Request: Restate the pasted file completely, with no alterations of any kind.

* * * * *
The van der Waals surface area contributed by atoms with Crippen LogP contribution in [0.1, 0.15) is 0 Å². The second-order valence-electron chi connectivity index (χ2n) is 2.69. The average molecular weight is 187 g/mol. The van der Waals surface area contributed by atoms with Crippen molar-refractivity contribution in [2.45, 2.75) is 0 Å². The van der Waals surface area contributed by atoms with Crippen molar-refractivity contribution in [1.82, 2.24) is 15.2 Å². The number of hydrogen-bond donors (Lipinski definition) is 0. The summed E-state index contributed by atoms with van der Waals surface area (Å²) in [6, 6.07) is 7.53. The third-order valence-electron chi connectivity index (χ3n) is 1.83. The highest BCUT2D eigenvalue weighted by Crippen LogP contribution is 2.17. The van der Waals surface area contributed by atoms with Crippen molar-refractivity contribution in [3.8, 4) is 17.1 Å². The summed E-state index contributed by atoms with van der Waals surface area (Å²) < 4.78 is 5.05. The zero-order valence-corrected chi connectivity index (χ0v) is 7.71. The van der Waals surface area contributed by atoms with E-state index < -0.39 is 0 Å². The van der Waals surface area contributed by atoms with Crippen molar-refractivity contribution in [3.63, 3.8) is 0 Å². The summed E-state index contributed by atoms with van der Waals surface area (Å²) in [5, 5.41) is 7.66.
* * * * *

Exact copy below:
The van der Waals surface area contributed by atoms with Crippen LogP contribution in [0.1, 0.15) is 0 Å². The second-order valence-electron chi connectivity index (χ2n) is 2.69. The average molecular weight is 187 g/mol. The van der Waals surface area contributed by atoms with Crippen molar-refractivity contribution in [2.45, 2.75) is 0 Å². The van der Waals surface area contributed by atoms with Crippen molar-refractivity contribution in [1.82, 2.24) is 15.2 Å². The number of hydrogen-bond donors (Lipinski definition) is 0. The summed E-state index contributed by atoms with van der Waals surface area (Å²) in [6, 6.07) is 7.53. The third-order valence-electron chi connectivity index (χ3n) is 1.83. The highest BCUT2D eigenvalue weighted by Crippen LogP contribution is 2.17. The van der Waals surface area contributed by atoms with Crippen molar-refractivity contribution in [3.8, 4) is 17.1 Å². The summed E-state index contributed by atoms with van der Waals surface area (Å²) < 4.78 is 5.05. The zero-order valence-corrected chi connectivity index (χ0v) is 7.71. The van der Waals surface area contributed by atoms with E-state index < -0.39 is 0 Å². The van der Waals surface area contributed by atoms with Crippen molar-refractivity contribution in [3.63, 3.8) is 0 Å². The summed E-state index contributed by atoms with van der Waals surface area (Å²) in [5, 5.41) is 7.66.